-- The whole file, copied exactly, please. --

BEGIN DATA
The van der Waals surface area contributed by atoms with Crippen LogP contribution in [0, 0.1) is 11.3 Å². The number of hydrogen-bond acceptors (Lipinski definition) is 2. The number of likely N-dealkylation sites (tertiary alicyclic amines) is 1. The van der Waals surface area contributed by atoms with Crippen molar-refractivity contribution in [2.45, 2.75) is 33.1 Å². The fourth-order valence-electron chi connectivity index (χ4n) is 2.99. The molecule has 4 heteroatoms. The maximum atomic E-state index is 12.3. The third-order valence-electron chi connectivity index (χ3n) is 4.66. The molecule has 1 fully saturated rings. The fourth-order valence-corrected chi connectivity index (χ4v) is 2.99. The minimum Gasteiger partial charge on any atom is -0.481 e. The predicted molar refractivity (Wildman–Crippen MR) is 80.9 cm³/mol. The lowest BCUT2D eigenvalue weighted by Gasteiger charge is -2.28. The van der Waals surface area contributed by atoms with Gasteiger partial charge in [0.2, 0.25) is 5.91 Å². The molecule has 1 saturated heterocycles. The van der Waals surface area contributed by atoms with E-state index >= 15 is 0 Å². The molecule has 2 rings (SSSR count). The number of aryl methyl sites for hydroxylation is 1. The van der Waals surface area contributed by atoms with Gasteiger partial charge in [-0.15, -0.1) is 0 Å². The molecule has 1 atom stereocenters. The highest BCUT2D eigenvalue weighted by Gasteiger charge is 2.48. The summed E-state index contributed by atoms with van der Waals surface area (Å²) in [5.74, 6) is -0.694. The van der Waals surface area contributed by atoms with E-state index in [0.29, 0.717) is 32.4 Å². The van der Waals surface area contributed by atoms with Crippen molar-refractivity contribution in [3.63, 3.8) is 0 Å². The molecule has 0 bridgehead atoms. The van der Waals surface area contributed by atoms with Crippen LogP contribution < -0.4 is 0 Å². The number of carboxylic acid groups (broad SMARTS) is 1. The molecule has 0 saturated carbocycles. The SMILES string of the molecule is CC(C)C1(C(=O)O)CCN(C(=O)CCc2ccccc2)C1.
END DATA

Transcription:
The van der Waals surface area contributed by atoms with Crippen LogP contribution in [0, 0.1) is 11.3 Å². The number of hydrogen-bond acceptors (Lipinski definition) is 2. The number of likely N-dealkylation sites (tertiary alicyclic amines) is 1. The van der Waals surface area contributed by atoms with Crippen molar-refractivity contribution in [2.45, 2.75) is 33.1 Å². The fourth-order valence-electron chi connectivity index (χ4n) is 2.99. The molecule has 4 heteroatoms. The maximum atomic E-state index is 12.3. The third-order valence-electron chi connectivity index (χ3n) is 4.66. The molecule has 1 fully saturated rings. The fourth-order valence-corrected chi connectivity index (χ4v) is 2.99. The minimum Gasteiger partial charge on any atom is -0.481 e. The predicted molar refractivity (Wildman–Crippen MR) is 80.9 cm³/mol. The lowest BCUT2D eigenvalue weighted by Gasteiger charge is -2.28. The van der Waals surface area contributed by atoms with Gasteiger partial charge in [0.2, 0.25) is 5.91 Å². The molecule has 1 saturated heterocycles. The van der Waals surface area contributed by atoms with E-state index >= 15 is 0 Å². The molecule has 2 rings (SSSR count). The number of aryl methyl sites for hydroxylation is 1. The van der Waals surface area contributed by atoms with Gasteiger partial charge in [-0.15, -0.1) is 0 Å². The molecule has 1 atom stereocenters. The highest BCUT2D eigenvalue weighted by Gasteiger charge is 2.48. The summed E-state index contributed by atoms with van der Waals surface area (Å²) in [5.74, 6) is -0.694. The van der Waals surface area contributed by atoms with E-state index in [0.29, 0.717) is 32.4 Å². The van der Waals surface area contributed by atoms with Crippen molar-refractivity contribution in [3.63, 3.8) is 0 Å². The molecule has 0 bridgehead atoms. The van der Waals surface area contributed by atoms with Crippen LogP contribution < -0.4 is 0 Å². The number of carboxylic acid groups (broad SMARTS) is 1. The molecule has 0 saturated carbocycles. The SMILES string of the molecule is CC(C)C1(C(=O)O)CCN(C(=O)CCc2ccccc2)C1.